My heart is broken in a thousand pieces. I miss him so much, and it’s only been a day

The mother of Daunte Wright has delivered a striking eulogy for her slain child — praising him as both a father and a son, and saying she had no idea how she will manage without him.

“I just need everyone to know that he is much more than this. He had a smile that was angelic,” said Katie Wright, at a vigil attended by hundreds of people.

“My heart is literally broken in 1,000 pieces. I miss him so much, and it’s only been a day.”

She added: “He was my life, he was my son and I can never get that back. Because of a mistake? Because of an accident?”

Ms Wright spoke little more than 24 hours after her 20-year-old son was fatally shot by an officer from the Brooklyn Center Police Department, during a traffic stop. After an officer fired at him, the young man’s vehicle came to a halt just feet from where Ms Wright was speaking in a suburb of Minneapolis, Minnesota.

Hours earlier, Brooklyn Center Police Chief Tim Gannon released police video footage that showed Daunte being questioned by three officers, and then a female officer shooting him — apparently by mistake.

Daunte Wright: Protests after police shooting of 20-year-old black man

On Monday evening, the officer was identified as 49-year-old Kimberly Potter, who had served on the force for 26 years. She is currently on administrative leave.

The footage showed the officer, shouting “Taser, Taser”, as police are trained to do when using the non-lethal device. Almost instantaneously, Ms Potter could be heard to say: “Holy s***, I just shot him”.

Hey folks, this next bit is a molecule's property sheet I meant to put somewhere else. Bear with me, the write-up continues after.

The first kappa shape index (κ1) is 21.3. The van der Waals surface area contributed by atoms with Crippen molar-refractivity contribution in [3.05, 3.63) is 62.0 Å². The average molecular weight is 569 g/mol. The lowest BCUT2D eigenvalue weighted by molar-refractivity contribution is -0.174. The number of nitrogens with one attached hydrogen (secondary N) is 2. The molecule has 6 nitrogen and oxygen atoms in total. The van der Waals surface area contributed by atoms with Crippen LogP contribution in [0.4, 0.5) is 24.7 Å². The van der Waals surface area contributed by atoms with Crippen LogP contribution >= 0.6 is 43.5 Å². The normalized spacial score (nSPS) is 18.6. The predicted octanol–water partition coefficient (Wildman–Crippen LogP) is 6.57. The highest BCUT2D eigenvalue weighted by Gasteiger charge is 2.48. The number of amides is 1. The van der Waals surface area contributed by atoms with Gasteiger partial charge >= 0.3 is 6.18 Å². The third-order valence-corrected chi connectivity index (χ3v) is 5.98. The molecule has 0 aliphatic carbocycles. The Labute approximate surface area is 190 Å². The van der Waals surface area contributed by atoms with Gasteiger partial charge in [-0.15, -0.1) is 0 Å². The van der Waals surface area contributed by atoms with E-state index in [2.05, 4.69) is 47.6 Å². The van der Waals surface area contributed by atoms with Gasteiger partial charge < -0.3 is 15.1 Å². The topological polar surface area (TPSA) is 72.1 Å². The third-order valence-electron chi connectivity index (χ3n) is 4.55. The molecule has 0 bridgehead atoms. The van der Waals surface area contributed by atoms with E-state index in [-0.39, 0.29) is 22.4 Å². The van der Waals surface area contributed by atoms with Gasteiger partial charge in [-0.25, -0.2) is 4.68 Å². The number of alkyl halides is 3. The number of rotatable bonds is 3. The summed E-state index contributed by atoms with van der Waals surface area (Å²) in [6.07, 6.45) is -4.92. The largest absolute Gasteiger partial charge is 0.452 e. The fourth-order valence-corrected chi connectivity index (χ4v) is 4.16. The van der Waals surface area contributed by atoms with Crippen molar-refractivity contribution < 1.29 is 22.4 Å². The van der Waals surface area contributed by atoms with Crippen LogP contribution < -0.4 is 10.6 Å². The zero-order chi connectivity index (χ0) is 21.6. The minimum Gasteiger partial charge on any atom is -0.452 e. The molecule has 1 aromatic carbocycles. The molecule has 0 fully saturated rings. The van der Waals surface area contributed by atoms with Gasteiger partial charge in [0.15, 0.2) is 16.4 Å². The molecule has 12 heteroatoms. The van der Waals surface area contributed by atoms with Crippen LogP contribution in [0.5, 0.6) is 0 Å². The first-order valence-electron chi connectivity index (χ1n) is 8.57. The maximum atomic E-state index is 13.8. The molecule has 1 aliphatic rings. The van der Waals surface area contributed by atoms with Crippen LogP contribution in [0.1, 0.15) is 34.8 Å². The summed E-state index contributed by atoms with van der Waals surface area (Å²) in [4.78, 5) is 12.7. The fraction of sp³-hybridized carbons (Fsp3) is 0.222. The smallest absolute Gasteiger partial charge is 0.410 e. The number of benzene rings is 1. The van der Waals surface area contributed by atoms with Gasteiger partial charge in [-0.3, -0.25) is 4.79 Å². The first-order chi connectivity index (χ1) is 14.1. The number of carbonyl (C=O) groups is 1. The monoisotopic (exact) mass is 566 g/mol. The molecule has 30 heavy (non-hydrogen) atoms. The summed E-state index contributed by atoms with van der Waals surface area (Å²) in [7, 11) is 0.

Mr Gannon, the police chief, said: “This appears to me, from what I viewed, and the officer’s reaction in distress immediately after, that this was an accidental discharge.”

Yet activists, residents and family members were not impressed by the chief’s words and demanded the officer be immediately fired and charged with murder. They also called for Mr Gannon to lose his job.

“We’re here to support the community,” said Anthonette Sherman, 19, who had come to the vigil, with a friend. Both said that as young women of colour, they were scared every time they drove in a vehicle.

“You’re always wondering whether you will get home.”

Other family members spoke highly of the young man, who was the father of a two-year-old son. “My brother lost his life because they were trigger happy,” said his older half sibling, Dallas Wright.

A woman who identified herself as an aunt of Daunte, and who asked not to give her name, was asked what she wanted the world to know about her nephew. “Just that he was a wonderful person. And he will never be forgotten,” she said.

Mr Gannon, the police chief, had defended his decision to fire tear gas and rubber bullets at protesters on Sunday night, even though the vast majority were peaceful.  Others questioned whether his actions were necessary, with the city already tense amid the trial of one of four officers accused of the murder of George Floyd last summer.

At a press conference on Monday afternoon, he vowed to do the same again if protesters failed to disperse, after officials across the Twin Cities announced curfews from 7pm — 6am.

He was true to his word, and by 9pm, as hundreds of protesters gathered for a second night outside the building, police in riot gear released tear gas and chemical irritants to try and disperse the crowd.

But people did not leave easily, many of them having come equipped with gas masks, goggles or facemarks, as well as gallons of milk to counteract the impact of the chemicals.

A young woman called Amiryah was almost scornful of the police’s belief they could deter the protesters with such tactics.

“That will not stop us. Why do they think a curfew will stop us,” she told The Independent, amid a break in the tear gas. “We’re going to keep showing up and showing out. Black people have been facing this for hundreds of years.

Mike Elliott, the mayor of Brooklyn Center, who earlier said he thought the female officer should be fired immediately, urged protesters to leave.

“I’m asking everybody to go home. We need to keep the peace in our city,” he said, speaking on CNN.

“We need to make sure that there is a tomorrow that people can gather peacefully as well and continue to express their grief.”

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